19 evaluation of errors Problems with EA effect on the person addressed comprehension or affective responseProblems with EA--- fail to see the whole picture of language learning--- difficult to identify the source of errors--- fail to point out other strategies or problems--- focus only on speaking & writing, not on listening & reading
20Notes on error correction --- Should errors be corrected?learning: errors should be correctedacquisition: error correction is of no use--- When should errors be corrected?manipulative grammar practice: error correctioncommunicative practice: toleratedfree conversation: no error correction--- Which errors should be corrected?global errorsstigmatized errorsmost frequently occurred errors
21The most efficient materials are those that are based upon a scientific description of the language to be learned, carefully compared with a parallel description of the native language of the learner.---- C. Fries
22Those elements that are similar to his native language will be simple for him, and those elements that are different will be difficult.---- Lado
23Hierarchy of Difficulty (L1 Eng; L2 Spanish) Type of difficulty L L ExampleX porSplit X forY paraNew X grammatical gender3. Absent X “do” as a tense carrierX his4. Coalesced X suY her5. Correspondence X X ing=-ndo
24Theoretical basis of CA behaviourist psychology structural linguisticsLA product of habit formationSLL ---- a process of overcoming the habits ofthe native language in order toacquire the new habits of the targetlanguage
25CAH (contrastive analysis hypothesis) If trouble spots in the target language could be anticipated, errors might ve prevented or at least held to a minimum. In this way, the formation of bad habits could be avoided.
265. Interlanguage pragmatics Two main schools of thought in pragmatics:Anglo-American Vs European Continental--- Anglo-American traditioncomponent view of pragmaticsdefined as the scientific study of meaningcentral topics of inquiry:deixisimplicaturepresupositonspeech act
27--- European Continental tradition perspective view of pragmaticsdefined in a far broader waye.g. Anthropological linguisticsSociolinguisticsPsycholonguisticsDiscourse analysis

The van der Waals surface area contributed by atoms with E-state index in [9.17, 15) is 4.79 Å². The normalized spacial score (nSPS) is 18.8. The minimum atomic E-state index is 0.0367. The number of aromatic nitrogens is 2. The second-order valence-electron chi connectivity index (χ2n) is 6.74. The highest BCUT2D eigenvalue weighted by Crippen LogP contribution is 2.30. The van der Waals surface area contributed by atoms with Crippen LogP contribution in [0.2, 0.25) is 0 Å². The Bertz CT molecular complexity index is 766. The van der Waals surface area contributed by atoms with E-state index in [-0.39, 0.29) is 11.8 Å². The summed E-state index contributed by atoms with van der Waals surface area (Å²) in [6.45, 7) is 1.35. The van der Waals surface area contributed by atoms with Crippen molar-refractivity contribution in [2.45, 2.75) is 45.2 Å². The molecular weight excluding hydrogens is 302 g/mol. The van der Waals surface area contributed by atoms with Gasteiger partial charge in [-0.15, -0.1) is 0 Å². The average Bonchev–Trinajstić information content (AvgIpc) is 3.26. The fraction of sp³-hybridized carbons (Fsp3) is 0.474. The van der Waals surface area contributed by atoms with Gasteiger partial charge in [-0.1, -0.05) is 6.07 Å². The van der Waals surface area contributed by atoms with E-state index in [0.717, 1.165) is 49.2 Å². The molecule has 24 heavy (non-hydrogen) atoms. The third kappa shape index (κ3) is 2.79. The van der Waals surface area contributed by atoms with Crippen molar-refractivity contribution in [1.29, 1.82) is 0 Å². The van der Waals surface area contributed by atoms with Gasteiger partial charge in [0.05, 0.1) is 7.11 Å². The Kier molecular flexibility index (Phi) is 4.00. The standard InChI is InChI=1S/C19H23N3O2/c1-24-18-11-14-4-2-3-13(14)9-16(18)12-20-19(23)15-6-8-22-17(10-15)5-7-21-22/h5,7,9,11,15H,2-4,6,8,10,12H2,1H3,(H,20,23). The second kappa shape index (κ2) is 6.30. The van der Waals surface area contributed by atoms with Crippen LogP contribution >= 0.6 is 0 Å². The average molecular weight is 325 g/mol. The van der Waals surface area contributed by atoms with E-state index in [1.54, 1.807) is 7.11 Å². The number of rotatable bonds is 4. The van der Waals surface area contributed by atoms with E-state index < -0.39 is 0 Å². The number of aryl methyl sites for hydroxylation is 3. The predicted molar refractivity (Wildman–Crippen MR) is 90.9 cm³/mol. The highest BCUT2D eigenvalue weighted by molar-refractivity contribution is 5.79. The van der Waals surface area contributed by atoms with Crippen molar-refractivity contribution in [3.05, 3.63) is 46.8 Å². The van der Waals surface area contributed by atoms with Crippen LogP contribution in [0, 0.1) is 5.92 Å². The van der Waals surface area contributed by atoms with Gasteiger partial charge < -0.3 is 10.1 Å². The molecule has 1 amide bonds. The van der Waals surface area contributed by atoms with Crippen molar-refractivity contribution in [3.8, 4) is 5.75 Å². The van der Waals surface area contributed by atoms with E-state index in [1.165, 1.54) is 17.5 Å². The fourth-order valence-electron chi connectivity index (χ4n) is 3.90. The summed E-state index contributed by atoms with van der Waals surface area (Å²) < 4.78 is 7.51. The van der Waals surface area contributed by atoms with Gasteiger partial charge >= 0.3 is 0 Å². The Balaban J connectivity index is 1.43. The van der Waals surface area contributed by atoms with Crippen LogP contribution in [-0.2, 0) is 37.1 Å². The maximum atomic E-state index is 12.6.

28Pragmatics constitutes a general functional ( I. e Pragmatics constitutes a general functional ( I.e. cognitive, social and cultural ) perspective on linguistic phenomena in relation to their usage in the form of behaviour.---- Verschuren
29 Pragmatics and interlanguage pragmatics central notion in pragmatic study:speech act --- all the things we do with wordswhen we speake.g. making apologiesmaking requestsexpressing gratitudemaking refusalsthe performances of the speech acts are the minimal units of human communication
30the successful performance of the speech acts in SL the speaker’s linguistic proficiencythe speaker’s sociopragmatic perception of the speech actsto perform the speech acts properly in SL is demandinglinguistic differences between languagessociocultural differences between cultures
31 the study focus of interlanguage pragmatics the L2 learners’ realization of certain specific speech acts--- the semantic formulas--- the politeness strategies--- the first language and culture’s influences ontheir performance of the speech acts in the L2--- the social and psychological factors that affectspeech and performance the approach of interlanguage pragmaticscontrastive approachlanguage learner and native speaker differencesin speech act production and comprehension